Three words were all he needed.
“This is London,” was how began his radio reports from the streets and rooftops of the bomb-ravaged city in the early 1940s. The stories that followed his trademark introduction shaped an industry and riveted a nation.
When CBS sent the inexperienced 29-year-old to Britain in 1937, it didn’t expect him to do any on-air reporting. They didn’t think he’d become a household name, nor did his bosses believe he’d turn into the patron saint of broadcast journalism.
His live reports dropped listeners into a war zone and his precise descriptions of life in a city under siege painted moving pictures long before television took hold. Murrow’s narration was eloquent and simple. It was calm and alarming in the same breath. Listening to recordings of his reports today is still a frightening ride, despite knowing how the story ends.
To understand Murrow’s surroundings, we first have to recognize the situation on the ground in 1940. Nazi Germany had steamrolled across Europe, collecting Austria, Poland, Denmark, Norway, the Netherlands and Belgium along its path. When France fell in June, Britain was all that was left.
While Brits were anticipating an invasion, polls in the U.S. showed little appetite for intervening in Europe’s war. In June 1940, U.S. support for helping England hovered around 35 percent, according to a 2011 Massachusetts Institute of Technology study. Nazi Germany’s all-out assault on Britain in the fall changed the tone of the conversation.
The Blitz, the prolonged, strategic bombing of London and other British cities and ports, was designed to break the Brits’ will. Adolf Hitler believed the island would fall if his lightning war—the short, overwhelming campaigns waged elsewhere in Europe—could dismantle British infrastructure and inflict mass civilian casualties. On September 7, 1940, waves of Nazi aircraft bombed London for 12 hours. It was the first of 57 consecutive nights of attacks on the British capital.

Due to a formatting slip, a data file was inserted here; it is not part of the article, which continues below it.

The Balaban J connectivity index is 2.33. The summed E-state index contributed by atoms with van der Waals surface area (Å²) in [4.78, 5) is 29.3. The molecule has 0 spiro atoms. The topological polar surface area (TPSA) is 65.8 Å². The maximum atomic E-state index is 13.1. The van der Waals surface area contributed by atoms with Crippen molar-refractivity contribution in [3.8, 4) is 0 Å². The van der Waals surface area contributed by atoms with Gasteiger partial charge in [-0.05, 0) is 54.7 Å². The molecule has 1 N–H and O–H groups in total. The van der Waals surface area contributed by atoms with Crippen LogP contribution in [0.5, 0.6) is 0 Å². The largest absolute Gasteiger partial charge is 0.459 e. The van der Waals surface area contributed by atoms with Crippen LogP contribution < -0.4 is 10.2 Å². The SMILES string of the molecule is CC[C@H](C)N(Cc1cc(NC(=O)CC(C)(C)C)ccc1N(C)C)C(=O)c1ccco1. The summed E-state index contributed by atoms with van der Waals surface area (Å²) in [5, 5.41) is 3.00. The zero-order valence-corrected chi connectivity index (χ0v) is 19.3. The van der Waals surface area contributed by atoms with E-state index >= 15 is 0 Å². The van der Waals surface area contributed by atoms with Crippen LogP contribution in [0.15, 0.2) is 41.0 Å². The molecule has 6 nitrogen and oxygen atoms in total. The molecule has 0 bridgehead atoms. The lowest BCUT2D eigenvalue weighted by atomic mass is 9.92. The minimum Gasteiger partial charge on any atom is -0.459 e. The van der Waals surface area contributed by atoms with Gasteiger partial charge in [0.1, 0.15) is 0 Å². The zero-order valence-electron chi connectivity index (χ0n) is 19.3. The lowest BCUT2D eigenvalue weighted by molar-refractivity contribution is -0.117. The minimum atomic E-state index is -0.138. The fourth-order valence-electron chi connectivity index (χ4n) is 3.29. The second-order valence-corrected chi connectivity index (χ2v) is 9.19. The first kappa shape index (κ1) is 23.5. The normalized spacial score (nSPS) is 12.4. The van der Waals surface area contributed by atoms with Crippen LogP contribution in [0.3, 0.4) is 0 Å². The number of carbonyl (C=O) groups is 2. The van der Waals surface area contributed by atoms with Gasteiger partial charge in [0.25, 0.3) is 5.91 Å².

Murrow was there to deliver the story to American homes. In a September 8 studio broadcast, he recounted the day’s events, as only he could.
“Before eight, the sirens sounded again.” he reported. “The fires up the river had turned the moon blood red; the smoke had drifted down until it formed a canopy over the Thames. The guns were working all around us, the bursts looking like fireflies in a Southern summer night.”
Weeks later, after convincing British officials to let him broadcast live from the city’s rooftops, Murrow—who lived in one of the most heavily bombed areas of London—reported on the attacks as they happened around him. On September 22, with audible blasts in the background, he dispatched the news.
“I’m standing again tonight on a rooftop looking out over London, feeling rather large and lonesome. In the course of the last fifteen or twenty minutes there’s been considerable action up there, but at the moment there’s an ominous silence hanging over London. But at the same time, a silence that has a great deal of dignity.”
He often reported on the tenacity and resilience of the British people. They oozed out of the ground “tired, red-eyed and sleepy” on September 25, but they weren’t defeated.
“Today I walked down a long street. The gutters were full of glass; the big red busses couldn’t pull into the curb. There was the harsh, grating sound of glass being shoveled into trucks. In one window—or what used to be a window—was a sign. It read: SHATTERED—BUT NOT SHUTTERED.”
Acclaimed CBS journalist Eric Sevareid, one of “Murrow’s Boys” who also reported from London, later wrote that most Brits may never understand what Murrow did for them in those dark days.
“Murrow was not trying to sell the British cause to America,” Sevareid wrote. “He was trying to explain the universal human cause of men who were showing a noble face to the world. … He made the British and their behavior human and thus compelling to his countrymen at home.”
By December, about 60 percent of Americans were willing risk war to assist Britain. A number of historians and experts argue Murrow, his “Boys” and their stories helped shift public opinion.
When Murrow returned to the U.S. for a short break in late 1941, he was unaware of his own influence. American poet Archibald MacLeish, speaking for millions who listened to Murrow daily, told him he’d brought the war to America’s kitchens and living rooms. He made the war real and urgent.
“You burned the city of London in our houses and we felt the flames that burnt it. You laid the dead of London at our doors and we knew the dead were our dead—were all men’s dead—were all mankind’s dead.”
Murrow wasn’t the only reporter on the ground during the Blitz—there were hundreds—and he wasn’t the only pioneer, but he stood out among them.
Chad Stewart is the senior editor of ON★PATROL.